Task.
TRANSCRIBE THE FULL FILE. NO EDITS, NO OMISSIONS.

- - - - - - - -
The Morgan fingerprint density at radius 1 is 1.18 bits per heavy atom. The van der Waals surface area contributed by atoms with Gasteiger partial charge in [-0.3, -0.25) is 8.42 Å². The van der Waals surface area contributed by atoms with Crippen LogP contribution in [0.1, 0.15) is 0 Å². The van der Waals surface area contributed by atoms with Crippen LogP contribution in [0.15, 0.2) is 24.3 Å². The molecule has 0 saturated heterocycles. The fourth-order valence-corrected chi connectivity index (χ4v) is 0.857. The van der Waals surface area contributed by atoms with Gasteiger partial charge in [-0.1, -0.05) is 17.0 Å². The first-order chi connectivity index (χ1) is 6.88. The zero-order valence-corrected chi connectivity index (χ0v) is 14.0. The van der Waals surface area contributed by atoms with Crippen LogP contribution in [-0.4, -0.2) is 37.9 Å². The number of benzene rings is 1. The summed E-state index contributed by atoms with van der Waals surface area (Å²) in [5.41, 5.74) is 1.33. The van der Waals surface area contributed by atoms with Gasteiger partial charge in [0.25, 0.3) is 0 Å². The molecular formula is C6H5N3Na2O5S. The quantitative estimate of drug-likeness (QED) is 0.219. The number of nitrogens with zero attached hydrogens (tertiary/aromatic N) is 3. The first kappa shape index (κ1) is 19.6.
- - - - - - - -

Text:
The Morgan fingerprint density at radius 1 is 1.18 bits per heavy atom. The van der Waals surface area contributed by atoms with Gasteiger partial charge in [-0.3, -0.25) is 8.42 Å². The van der Waals surface area contributed by atoms with Crippen LogP contribution in [0.1, 0.15) is 0 Å². The van der Waals surface area contributed by atoms with Crippen LogP contribution in [0.15, 0.2) is 24.3 Å². The molecule has 0 saturated heterocycles. The fourth-order valence-corrected chi connectivity index (χ4v) is 0.857. The van der Waals surface area contributed by atoms with Gasteiger partial charge in [-0.1, -0.05) is 17.0 Å². The first-order chi connectivity index (χ1) is 6.88. The zero-order valence-corrected chi connectivity index (χ0v) is 14.0. The van der Waals surface area contributed by atoms with Crippen LogP contribution in [-0.4, -0.2) is 37.9 Å². The number of benzene rings is 1. The summed E-state index contributed by atoms with van der Waals surface area (Å²) in [5.41, 5.74) is 1.33. The van der Waals surface area contributed by atoms with Gasteiger partial charge in [0.25, 0.3) is 0 Å². The molecular formula is C6H5N3Na2O5S. The quantitative estimate of drug-likeness (QED) is 0.219. The number of nitrogens with zero attached hydrogens (tertiary/aromatic N) is 3. The first kappa shape index (κ1) is 19.6.